“If you just look at our own board, which I was a member of for two terms and came off our board about two years ago, we’ve had a very diverse board,” she said. “We have a larger board than many of the public firms would have. The average size of a public company board, from our research, is somewhere between nine to 11 people, and our Deloitte board has 21 members. But close to 60 percent of our board is women and minorities, and we’ve been over 50 percent for a while. So we’ve actually been able to be a little bit ahead of some of these firms in terms of our own diversity from a governance perspective. I think what hopefully will continue to happen is that reports like this will allow for conversation with organizations and allow for some dialogue around the benefits of having more diversity on the board.”

She pointed to studies demonstrating that organizations whose boards have higher participation of women have enjoyed better returns on investment than those with less diversity.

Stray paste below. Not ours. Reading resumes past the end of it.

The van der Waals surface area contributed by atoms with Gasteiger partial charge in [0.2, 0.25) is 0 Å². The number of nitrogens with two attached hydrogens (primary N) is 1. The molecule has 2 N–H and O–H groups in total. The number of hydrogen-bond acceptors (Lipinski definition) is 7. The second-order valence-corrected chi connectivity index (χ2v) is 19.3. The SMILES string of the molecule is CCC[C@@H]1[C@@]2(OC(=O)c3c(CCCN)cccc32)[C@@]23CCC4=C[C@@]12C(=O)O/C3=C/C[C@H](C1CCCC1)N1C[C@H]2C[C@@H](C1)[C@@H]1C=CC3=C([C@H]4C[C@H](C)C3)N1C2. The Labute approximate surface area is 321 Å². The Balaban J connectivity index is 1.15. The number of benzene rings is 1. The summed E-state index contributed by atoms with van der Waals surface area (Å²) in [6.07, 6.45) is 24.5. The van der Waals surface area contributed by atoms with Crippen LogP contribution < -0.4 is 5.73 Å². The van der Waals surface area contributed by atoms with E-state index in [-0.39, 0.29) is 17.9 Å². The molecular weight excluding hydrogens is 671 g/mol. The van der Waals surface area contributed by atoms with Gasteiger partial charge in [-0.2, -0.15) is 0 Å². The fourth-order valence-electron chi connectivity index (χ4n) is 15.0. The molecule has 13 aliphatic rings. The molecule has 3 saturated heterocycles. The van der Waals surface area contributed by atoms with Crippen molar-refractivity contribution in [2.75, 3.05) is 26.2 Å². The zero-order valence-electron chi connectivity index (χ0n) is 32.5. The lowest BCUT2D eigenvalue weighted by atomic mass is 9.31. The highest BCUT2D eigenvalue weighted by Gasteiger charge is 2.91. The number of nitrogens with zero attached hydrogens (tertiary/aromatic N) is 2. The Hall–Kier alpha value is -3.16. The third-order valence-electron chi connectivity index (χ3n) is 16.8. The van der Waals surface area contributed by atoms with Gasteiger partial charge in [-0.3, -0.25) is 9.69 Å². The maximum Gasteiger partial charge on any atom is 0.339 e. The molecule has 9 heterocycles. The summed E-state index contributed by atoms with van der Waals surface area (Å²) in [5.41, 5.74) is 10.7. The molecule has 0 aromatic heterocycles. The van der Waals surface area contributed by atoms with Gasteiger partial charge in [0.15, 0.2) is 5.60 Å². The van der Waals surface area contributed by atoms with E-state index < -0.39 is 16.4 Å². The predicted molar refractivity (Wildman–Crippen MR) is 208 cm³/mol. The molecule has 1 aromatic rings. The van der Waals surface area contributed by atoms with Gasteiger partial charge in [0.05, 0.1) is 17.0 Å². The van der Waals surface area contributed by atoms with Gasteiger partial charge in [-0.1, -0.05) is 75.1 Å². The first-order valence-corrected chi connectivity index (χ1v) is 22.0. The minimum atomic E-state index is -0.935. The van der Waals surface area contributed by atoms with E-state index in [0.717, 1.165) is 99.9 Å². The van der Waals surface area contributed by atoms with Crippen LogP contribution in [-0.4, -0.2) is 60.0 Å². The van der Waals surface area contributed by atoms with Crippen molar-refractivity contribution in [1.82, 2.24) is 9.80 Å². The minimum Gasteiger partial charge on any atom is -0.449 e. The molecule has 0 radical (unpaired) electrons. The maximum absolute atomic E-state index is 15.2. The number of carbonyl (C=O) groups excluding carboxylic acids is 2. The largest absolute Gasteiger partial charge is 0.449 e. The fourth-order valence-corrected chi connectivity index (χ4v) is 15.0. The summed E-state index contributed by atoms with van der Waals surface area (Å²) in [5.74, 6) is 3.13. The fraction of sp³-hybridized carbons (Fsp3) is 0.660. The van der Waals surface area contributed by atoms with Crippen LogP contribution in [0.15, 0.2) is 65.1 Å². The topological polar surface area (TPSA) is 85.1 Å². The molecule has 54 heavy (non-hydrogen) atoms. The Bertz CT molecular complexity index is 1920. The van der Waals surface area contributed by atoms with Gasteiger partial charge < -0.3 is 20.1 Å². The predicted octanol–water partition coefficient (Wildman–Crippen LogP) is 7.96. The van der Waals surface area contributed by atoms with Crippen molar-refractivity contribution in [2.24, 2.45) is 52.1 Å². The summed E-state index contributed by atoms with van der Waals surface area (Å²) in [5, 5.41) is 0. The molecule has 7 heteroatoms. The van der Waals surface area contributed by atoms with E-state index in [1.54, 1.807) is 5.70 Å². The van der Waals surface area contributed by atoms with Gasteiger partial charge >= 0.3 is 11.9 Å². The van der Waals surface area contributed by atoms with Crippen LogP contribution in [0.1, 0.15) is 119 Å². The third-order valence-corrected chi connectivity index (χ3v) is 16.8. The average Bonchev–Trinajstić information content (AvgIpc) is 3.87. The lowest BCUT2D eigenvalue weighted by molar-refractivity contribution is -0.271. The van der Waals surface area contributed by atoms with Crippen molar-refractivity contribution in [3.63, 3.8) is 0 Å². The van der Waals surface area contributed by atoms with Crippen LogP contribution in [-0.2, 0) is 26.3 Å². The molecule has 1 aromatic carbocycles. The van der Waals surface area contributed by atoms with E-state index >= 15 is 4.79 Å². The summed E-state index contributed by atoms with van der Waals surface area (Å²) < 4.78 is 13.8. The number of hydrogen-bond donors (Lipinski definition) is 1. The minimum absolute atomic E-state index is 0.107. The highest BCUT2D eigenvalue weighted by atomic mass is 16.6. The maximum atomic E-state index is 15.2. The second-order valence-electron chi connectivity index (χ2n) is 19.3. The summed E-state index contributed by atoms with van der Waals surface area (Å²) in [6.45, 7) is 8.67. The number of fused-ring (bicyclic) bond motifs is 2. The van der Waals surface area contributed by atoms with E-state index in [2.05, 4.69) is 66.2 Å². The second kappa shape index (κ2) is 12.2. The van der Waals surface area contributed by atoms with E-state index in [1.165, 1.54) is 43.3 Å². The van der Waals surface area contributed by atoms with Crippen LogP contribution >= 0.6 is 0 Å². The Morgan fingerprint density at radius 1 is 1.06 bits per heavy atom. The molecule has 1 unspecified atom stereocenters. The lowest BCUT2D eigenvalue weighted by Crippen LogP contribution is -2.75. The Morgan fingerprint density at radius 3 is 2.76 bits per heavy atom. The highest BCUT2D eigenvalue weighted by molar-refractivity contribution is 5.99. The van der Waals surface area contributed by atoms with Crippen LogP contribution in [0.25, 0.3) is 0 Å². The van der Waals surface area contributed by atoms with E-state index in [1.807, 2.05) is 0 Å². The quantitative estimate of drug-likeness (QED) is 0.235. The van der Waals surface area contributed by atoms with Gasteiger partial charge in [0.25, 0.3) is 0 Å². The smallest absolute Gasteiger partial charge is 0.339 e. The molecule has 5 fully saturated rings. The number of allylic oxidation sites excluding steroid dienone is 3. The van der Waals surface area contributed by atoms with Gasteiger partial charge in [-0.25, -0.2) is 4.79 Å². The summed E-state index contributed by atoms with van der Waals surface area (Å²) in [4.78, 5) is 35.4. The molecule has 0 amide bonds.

“What I’m seeing just amongst my clients is that there is a widening of the aperture for the types of board members that are being considered,” said DeHaas. “For many years the talent in the boardroom was primarily made up of current and former CEOs. As CEOs have been more limited in outside board work they can do while they’re a sitting executive, I think that has widened the need to look for people from other C suite roles.”

She noted that boards need to have skills such as experts in technology and cyber risk. “I think the position that our report would put forward is that there’s a lot of value from adding diversity to the board, given consumer trends and other demographic shifts that are happening,” said DeHaas. “It just seems to make a lot of sense that the representation of leadership in the boardroom should be moving in a consistent manner with those other shifts.”